©

Crossrail Station Abbey Wood, London

Crossrail Station Abbey Wood, London

London SE2 9HA United Kingdom London Crossrail Station Abbey Wood Induline SW-900 IT Induline LW-716-WF

Abbey Wood station is on London’s Crossrail route. When the project is complete, this station will be the south-eastern terminus of the route. The first station on this site was opened back in 1849. Due to continually growing passenger numbers, the building and the railway platform have undergone several expansions.

Reference identification data
Construction project:
Wood preservation Wood preservation - preventive / controlling
Building type:
Train stations
Short description
The old station building was demolished in May 2015 because it had become too small for the volume of passengers passing through. The roof of the new building is shaped like a manta ray. The laminated beams had to provide structural stability, as well as satisfying the most exacting aesthetic demands.
Area:
1.600 m²
Client:
Crossrail Limited Network Rail Limited
Designer:
Fereday Pollard Architects Ltd.
Contractor:
WIEHAG Holding GmbH
Site address:
513 Abbey Road , London SE2 9HA
Data sheet:
Crossrail Abbey Wood report 34_52629.pdf
Date / completion:
2018
Is it possible to visit the site?
No

Would you like more information about the reference you have chosen or other references? Please contact us - we will be happy to help you.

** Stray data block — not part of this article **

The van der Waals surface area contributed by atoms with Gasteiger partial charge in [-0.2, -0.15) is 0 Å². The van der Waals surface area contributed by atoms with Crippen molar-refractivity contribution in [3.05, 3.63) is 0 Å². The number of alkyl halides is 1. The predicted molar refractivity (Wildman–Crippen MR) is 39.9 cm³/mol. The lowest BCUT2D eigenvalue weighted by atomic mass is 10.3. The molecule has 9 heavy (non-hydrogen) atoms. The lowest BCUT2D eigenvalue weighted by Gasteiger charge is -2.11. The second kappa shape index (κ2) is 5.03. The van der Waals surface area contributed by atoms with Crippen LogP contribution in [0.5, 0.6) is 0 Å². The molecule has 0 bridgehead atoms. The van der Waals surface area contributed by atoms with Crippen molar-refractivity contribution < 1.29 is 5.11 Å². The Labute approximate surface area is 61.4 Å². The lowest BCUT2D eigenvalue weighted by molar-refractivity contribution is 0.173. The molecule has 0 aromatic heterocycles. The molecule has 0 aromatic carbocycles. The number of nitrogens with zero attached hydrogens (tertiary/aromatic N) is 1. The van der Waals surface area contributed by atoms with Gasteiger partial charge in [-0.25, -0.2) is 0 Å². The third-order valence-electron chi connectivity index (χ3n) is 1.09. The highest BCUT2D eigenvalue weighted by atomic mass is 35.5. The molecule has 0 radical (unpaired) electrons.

Request Information

Sample of products or systems used

More information

Endbeschichtung mit der UV-Schutzlasur für Holz Induline LW-716-WF (Art.-Nr. 3497 farblos)

Download

Download reference as PDF

  • ©
  • ©
  • ©
Show all

Further references

The structure showed cracks in some places, for which there were different causes. Improved statics and higher load capacity were achieved by stiffening the structures, frictional connection of the disturbed foundation and decoupling the components gate, passage hall and gate houses components. Particularly on the western side, intense blackening of the rock surface had built up, which was strongly interlocked with the ground. The deposits were composed of a mixture of soot and plaster. The cleaning process carried out in 1990 with the help of water could only result in a superficial cleaning. In 2002, the newly developed method of particle beam cleaning and cleaning by laser made it possible to remove soot and plaster without destroying the original surface.
Continue reading
On the façade surfaces of Kaispeicher A, there was a lot of efflorescence and lime aging, both signs of penetrating moisture. The damage patterns indicated a lack of frost resistance as well as no protection against driving rain. The listed façade required extensive frost and moisture protection, but was not allowed to undergo any visual changes.
Continue reading